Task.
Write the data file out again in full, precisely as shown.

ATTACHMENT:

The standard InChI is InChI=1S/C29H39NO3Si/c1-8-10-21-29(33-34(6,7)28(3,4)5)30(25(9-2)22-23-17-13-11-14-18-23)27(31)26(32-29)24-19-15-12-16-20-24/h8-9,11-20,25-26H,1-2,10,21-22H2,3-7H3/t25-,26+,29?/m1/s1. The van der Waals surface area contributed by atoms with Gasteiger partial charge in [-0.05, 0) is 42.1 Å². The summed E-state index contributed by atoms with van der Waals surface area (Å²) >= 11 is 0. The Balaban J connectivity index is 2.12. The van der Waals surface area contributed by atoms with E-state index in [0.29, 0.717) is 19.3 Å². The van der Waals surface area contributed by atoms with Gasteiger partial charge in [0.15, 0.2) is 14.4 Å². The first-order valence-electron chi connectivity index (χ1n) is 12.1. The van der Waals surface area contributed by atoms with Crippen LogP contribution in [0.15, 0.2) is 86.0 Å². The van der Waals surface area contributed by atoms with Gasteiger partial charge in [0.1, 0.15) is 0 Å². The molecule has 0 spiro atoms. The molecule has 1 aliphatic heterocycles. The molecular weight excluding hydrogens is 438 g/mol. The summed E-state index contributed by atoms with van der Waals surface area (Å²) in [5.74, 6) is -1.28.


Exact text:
The standard InChI is InChI=1S/C29H39NO3Si/c1-8-10-21-29(33-34(6,7)28(3,4)5)30(25(9-2)22-23-17-13-11-14-18-23)27(31)26(32-29)24-19-15-12-16-20-24/h8-9,11-20,25-26H,1-2,10,21-22H2,3-7H3/t25-,26+,29?/m1/s1. The van der Waals surface area contributed by atoms with Gasteiger partial charge in [-0.05, 0) is 42.1 Å². The summed E-state index contributed by atoms with van der Waals surface area (Å²) >= 11 is 0. The Balaban J connectivity index is 2.12. The van der Waals surface area contributed by atoms with E-state index in [0.29, 0.717) is 19.3 Å². The van der Waals surface area contributed by atoms with Gasteiger partial charge in [0.15, 0.2) is 14.4 Å². The first-order valence-electron chi connectivity index (χ1n) is 12.1. The van der Waals surface area contributed by atoms with Crippen LogP contribution in [0.15, 0.2) is 86.0 Å². The van der Waals surface area contributed by atoms with Gasteiger partial charge in [0.1, 0.15) is 0 Å². The molecule has 0 spiro atoms. The molecule has 1 aliphatic heterocycles. The molecular weight excluding hydrogens is 438 g/mol. The summed E-state index contributed by atoms with van der Waals surface area (Å²) in [5.74, 6) is -1.28.